# Confusion about the probability of a continuous random variable at a given point

A person randomly chooses a battery from a store which has 80 batteries of type A and 260 batteries of type B. Battery life of type A and type B batteries are exponentially distributed with average life of 8.0 years and 13.0 years, respectively. If the chosen battery lasts for 5 years, what is the probability that the battery is of type A?

Define random variable $$X$$ and $$Y$$ such that $$X = \begin{cases} 1, & \text{if the battery if of type A} \\ 0, & \text{if the battery if of type B} \end{cases}$$ $$Y = \text{Lifespan of a battery}$$

In the answer sheet they have used $$f_{Y|X}(y) = \lambda e^{-\lambda y}$$, where they put $$y = 5$$ to get the answer. But I studied that the probability of a continuous random variable at a given point is $$0$$. So I did it like this $$P(X = 1 | Y \ge 5)$$ to find the answer. Why they have done that and what's the correct way to solve this question? I am really confused between these concepts.

• Basically you are asking why $\Pr[Y=5]$ was used even though it is supposed to be $\Pr[Y=5]=0$ owing to it being a continuous rv, aren't you? Commented Jul 11 at 6:03
• The density of $Y$ given $X$ should be $f_{Y|X=x}(y)=xe^{-yx}$ with $X$ being $1/8$ with probability $80/340$ and $1/13$ with probability $260/340$. Commented Jul 11 at 7:40

The question wording leaves a little bit of room for interpretation, but I would assume that they mean that the chosen battery lasts exactly 5 years. Not: after 5 years, it's still going.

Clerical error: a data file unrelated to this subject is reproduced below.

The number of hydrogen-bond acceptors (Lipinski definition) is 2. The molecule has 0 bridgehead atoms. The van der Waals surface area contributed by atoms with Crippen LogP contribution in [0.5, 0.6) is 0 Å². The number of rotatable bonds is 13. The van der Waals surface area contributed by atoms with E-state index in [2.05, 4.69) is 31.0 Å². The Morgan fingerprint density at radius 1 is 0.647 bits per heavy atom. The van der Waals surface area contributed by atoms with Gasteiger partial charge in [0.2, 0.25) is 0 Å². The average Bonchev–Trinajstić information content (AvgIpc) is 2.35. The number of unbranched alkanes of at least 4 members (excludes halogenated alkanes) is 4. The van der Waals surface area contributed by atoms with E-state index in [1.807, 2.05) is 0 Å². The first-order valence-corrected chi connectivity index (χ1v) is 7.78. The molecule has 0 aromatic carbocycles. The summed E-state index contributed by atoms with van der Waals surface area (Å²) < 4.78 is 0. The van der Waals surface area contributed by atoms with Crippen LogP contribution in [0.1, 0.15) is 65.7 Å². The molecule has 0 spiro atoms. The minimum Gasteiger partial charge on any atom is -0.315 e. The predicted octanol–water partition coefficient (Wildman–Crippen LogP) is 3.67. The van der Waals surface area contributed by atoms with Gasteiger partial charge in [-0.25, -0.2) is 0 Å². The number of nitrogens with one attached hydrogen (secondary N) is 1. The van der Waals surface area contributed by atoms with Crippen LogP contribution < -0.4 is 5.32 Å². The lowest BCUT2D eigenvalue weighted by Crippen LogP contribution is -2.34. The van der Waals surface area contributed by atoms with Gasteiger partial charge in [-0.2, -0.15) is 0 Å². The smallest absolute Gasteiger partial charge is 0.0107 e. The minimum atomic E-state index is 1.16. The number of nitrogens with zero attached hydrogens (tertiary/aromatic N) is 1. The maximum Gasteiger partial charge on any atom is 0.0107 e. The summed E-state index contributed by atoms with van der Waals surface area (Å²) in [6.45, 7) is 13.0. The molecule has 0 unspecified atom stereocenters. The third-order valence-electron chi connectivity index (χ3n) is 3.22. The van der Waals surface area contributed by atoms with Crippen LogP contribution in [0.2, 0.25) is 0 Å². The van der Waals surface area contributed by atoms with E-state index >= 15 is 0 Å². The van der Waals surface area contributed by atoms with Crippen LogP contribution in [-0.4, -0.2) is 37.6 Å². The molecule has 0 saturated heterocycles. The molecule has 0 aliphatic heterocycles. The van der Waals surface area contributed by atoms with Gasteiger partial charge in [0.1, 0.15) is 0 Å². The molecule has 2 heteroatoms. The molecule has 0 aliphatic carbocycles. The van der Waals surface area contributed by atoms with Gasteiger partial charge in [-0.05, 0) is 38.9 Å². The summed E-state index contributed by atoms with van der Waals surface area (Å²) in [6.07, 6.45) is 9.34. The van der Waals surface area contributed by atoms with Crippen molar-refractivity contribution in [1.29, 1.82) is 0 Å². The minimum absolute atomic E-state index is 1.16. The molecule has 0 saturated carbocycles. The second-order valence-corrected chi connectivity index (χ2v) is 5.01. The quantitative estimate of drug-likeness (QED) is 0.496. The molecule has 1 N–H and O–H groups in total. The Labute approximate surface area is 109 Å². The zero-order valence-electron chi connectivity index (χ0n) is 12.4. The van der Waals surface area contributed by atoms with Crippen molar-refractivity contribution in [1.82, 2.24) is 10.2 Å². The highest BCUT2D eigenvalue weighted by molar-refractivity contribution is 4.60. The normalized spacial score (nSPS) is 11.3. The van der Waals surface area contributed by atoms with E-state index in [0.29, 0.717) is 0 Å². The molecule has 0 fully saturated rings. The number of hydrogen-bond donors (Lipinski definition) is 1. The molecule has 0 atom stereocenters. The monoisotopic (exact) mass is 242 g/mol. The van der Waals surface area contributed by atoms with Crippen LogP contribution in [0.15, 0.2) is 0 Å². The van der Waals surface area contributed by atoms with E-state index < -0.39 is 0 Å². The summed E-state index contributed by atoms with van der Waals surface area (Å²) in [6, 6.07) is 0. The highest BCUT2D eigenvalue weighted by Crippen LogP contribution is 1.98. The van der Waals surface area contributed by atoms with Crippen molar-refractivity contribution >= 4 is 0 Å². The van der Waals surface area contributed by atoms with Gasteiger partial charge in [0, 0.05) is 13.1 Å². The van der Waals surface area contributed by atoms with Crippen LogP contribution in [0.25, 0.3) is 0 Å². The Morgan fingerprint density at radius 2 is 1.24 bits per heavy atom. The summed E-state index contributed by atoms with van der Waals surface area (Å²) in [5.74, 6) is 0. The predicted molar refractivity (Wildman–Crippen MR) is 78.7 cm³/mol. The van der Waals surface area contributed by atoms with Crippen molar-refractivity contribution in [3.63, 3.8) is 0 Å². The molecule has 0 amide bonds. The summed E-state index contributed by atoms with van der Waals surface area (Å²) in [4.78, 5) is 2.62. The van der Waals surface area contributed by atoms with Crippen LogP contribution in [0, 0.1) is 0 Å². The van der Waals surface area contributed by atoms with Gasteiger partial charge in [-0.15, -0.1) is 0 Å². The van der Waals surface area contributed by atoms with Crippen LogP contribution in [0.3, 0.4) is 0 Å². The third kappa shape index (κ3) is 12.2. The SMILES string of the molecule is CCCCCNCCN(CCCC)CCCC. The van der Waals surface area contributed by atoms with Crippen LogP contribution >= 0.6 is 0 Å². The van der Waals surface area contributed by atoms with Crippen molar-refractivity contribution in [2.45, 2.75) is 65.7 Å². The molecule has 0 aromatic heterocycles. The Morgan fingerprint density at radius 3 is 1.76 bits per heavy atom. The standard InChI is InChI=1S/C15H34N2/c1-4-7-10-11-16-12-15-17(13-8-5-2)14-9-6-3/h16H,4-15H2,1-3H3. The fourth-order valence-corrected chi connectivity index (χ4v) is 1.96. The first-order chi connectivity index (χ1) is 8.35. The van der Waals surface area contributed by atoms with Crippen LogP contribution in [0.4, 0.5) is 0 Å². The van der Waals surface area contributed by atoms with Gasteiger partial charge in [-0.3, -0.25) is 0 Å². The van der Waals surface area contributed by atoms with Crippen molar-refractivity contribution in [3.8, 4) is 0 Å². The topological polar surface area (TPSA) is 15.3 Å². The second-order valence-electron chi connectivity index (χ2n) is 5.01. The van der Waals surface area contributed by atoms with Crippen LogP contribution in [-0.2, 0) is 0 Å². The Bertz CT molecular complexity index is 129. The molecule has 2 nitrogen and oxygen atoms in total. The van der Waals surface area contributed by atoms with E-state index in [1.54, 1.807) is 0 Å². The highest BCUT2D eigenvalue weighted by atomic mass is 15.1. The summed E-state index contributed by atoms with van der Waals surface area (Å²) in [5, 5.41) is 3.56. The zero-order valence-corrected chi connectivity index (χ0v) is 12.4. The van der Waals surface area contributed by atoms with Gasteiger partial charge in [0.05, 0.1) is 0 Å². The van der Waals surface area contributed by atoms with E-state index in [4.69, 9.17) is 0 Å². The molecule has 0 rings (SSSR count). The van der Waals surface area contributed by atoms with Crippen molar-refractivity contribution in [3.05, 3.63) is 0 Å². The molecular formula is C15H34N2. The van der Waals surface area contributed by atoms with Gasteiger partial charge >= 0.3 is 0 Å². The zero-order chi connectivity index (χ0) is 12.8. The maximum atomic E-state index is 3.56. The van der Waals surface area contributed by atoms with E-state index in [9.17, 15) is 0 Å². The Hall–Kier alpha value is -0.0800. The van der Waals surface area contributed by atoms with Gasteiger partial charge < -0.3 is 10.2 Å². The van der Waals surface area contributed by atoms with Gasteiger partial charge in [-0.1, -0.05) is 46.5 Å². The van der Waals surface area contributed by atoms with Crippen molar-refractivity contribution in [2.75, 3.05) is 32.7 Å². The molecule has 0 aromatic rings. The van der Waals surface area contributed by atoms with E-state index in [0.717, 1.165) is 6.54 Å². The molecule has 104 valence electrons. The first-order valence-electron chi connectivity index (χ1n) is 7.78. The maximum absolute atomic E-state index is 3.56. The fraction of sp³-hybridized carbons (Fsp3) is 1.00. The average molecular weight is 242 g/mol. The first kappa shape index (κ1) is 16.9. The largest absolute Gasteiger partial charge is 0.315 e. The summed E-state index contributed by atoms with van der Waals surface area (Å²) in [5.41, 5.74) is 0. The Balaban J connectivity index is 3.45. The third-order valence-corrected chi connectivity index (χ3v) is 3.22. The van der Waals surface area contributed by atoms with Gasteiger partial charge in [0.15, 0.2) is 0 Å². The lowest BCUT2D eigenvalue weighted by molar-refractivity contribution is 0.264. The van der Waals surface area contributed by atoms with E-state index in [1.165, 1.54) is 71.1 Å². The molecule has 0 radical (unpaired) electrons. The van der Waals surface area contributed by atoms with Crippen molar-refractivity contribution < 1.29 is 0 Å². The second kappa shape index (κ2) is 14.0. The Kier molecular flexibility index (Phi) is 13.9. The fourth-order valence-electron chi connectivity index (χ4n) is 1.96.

If you do as you suggested, and calculate $$p(X=1|Y\geq5)$$, then you condition on the lifespan being greater than or equal to 5 years. But this doesn't make sense if we assume that the lifespan was exactly 5 years. It does of course make sense under the second interpretation that I mentioned, that we know the battery is still alive after 5 years, but we don't yet know when it will fail.

Now, you are correct that the probability of a continuous random variable taking any one specific value is 0. That is why we have to deal with probability densities in this situation, which specify how concentrated the probability is around a given value (more formally, the probability density function is the derivative of the cumulative distribution function, which is valid for continuous variables). So we get: $$p(X=1|Y=5) = \frac{p(Y=5|X=1)p(X=1)}{p(Y=5|X=0)p(X=0)+p(Y=5|X=1)p(X=1)}$$ $$=\frac{\frac{1}{8}e^{-\frac{1}{8}\times5} \times \frac{80}{340}}{\frac{1}{13}e^{-\frac{1}{13}\times5}\times \frac{260}{340} + \frac{1}{8}e^{-\frac{1}{8}\times5} \times \frac{80}{340}}$$ $$=\frac{\frac{1}{8}e^{-\frac{1}{8}\times5} }{\frac{1}{13}e^{-\frac{1}{13}\times5}\times \frac{260}{340} \times \frac{340}{80} + \frac{1}{8}e^{-\frac{1}{8}\times5} }$$ $$=\frac{\frac{1}{8}e^{-\frac{1}{8}\times5} }{\frac{1}{4}e^{-\frac{1}{13}\times5} + \frac{1}{8}e^{-\frac{1}{8}\times5}}$$ $$=\frac{1}{\frac{\frac{1}{4}e^{-\frac{1}{13}\times5}} {\frac{1}{8}e^{-\frac{1}{8}\times5}} +1}$$ $$=\frac{1}{2 e^{-5(\frac{1}{13}-\frac{1}{8})} +1}$$ $$= 1 - 2 e^{-5(\frac{1}{13}-\frac{1}{8})}$$ $$\approx 0.2822$$